Real Conversations on Race

Sciacca’s characters discuss many complex racial issues, but Sciacca offers no solutions.

For Sciacca, Meals from Mars is more than a story; it’s his life. He serves as executive director of Restoration Academy, a Christ-centered private school in one of Birmingham’s poorest neighborhoods. Each day Sciacca teaches and mentors young black men, empathizing with their experiences, feeling their pain, and refusing to give simple answers to complex problems.

 

Malik paused. “Did it ever occur to you that people from my neighborhood are scared about rollin’ up on your neighborhood?”

“Whatever,” Jim replied. “When’s the last time someone has had their head bashed in by some thugs in Stone Brook? When’s the last time someone had their car stolen at gunpoint when they were filling up their tank?”

“Robbery and thugs ain’t the only things to fear. There are other things people like me gotta worry about. Stuff you wouldn’t understand.”

Most people enter discussions of racial injustice like they’re entering a gun fight: heavily armed. Their weapons are statistics, experience, and a bevy of opinions and solutions. A new novel titled Meals from Mars: A Parable of Prejudice and Providence helps to de-escalate the conflict. Written by educator Ben Sciacca, this book will benefit not only his high school students in Fairfield, Alabama, but also suburbanites and those in between.

Meals from Mars opens with guns drawn on the two protagonists, Jim and Malik. We see blood, police lights, and a young black man shot by police. This is an unfortunately familiar narrative today, but Sciacca gives us the story behind the headlines—the story about the incredibly complex lives involved in this scene: Jim, Malik, and the law enforcement officers sworn to protect and serve.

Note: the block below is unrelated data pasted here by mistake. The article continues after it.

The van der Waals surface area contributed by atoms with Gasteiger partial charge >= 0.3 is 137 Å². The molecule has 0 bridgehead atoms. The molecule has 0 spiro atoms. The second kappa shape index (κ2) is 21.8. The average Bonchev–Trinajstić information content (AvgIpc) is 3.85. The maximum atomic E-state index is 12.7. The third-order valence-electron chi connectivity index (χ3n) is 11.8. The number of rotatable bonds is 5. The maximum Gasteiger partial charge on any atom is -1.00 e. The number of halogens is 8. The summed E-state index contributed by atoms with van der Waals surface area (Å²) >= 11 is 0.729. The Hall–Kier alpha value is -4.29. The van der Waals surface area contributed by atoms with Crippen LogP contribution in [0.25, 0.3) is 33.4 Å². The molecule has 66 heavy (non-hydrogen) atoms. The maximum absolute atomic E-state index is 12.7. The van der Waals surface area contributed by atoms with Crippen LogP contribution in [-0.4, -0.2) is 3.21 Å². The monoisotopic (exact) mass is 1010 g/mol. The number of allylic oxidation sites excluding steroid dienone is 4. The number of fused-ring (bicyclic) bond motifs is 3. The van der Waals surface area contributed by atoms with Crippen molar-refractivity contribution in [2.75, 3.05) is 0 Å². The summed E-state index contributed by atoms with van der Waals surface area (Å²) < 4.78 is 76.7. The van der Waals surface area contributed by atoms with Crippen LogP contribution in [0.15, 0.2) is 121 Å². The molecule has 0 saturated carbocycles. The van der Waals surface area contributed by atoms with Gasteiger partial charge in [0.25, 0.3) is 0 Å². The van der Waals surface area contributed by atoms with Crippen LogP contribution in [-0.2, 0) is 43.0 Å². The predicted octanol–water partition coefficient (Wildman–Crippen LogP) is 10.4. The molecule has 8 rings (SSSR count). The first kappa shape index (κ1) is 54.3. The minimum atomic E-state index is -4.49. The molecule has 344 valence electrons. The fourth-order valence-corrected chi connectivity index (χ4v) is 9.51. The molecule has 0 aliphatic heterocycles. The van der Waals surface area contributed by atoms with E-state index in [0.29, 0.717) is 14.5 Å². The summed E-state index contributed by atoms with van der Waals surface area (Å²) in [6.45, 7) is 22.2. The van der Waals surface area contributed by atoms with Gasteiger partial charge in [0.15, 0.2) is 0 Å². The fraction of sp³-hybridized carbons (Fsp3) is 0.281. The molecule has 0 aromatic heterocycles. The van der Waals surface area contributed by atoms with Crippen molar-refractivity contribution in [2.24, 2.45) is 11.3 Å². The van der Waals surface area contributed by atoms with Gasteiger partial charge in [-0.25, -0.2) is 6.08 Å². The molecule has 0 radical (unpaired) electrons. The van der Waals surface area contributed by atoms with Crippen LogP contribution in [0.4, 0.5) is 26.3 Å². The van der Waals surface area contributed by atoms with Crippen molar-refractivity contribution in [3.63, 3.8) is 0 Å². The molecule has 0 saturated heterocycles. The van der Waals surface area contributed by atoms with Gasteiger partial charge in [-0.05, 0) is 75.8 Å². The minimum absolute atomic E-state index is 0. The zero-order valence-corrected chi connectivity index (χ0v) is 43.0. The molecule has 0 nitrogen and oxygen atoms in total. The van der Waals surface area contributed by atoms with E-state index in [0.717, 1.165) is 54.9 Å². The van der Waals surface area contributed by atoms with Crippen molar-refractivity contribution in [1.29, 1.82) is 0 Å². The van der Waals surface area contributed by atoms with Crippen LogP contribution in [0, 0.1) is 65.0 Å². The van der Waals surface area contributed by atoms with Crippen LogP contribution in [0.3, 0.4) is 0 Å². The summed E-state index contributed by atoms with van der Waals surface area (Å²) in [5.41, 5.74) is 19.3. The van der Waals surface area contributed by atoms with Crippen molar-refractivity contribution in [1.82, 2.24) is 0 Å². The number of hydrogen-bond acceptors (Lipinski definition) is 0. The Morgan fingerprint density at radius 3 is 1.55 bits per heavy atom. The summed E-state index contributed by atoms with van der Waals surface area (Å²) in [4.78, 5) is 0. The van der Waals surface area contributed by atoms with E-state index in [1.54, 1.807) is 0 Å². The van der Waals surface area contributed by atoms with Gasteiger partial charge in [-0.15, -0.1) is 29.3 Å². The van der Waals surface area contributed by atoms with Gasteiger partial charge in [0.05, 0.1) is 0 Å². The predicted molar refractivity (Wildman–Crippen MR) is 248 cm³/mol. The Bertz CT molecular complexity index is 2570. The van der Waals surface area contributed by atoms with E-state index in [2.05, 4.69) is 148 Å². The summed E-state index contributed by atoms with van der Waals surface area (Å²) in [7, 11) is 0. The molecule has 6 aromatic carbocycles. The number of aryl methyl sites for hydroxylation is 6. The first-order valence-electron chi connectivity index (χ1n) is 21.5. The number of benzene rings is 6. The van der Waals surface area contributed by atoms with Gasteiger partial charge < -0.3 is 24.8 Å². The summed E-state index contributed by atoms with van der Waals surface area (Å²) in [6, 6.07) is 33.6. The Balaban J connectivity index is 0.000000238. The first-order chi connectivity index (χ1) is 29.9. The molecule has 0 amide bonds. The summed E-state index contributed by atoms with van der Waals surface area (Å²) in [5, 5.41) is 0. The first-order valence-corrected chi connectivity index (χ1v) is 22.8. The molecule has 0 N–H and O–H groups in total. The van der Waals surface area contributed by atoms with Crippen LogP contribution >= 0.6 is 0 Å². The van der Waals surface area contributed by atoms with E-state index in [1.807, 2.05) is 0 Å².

Usual Suspects

Jim, an affluent, churchgoing white man from the “right” side of the tracks, is a Good Samaritan. He delivers food to a poor family on the “wrong” side of the tracks. Malik is an 18-year-old black man who lives with his grandmother in her apartment. She sends him out to buy ingredients for Thanksgiving dinner. Trouble quickly ensues. The lead on the case, MarQuan Cole, is a neighborhood kid turned professional detective. He finds himself at the intersection of violence perpetrated by blacks and the disrespectful white world he’s obliged to protect and serve.

These men’s worlds are on a collision course that ends with a young black man shot, a suburban white man forever changed, and a black cop in conflict.

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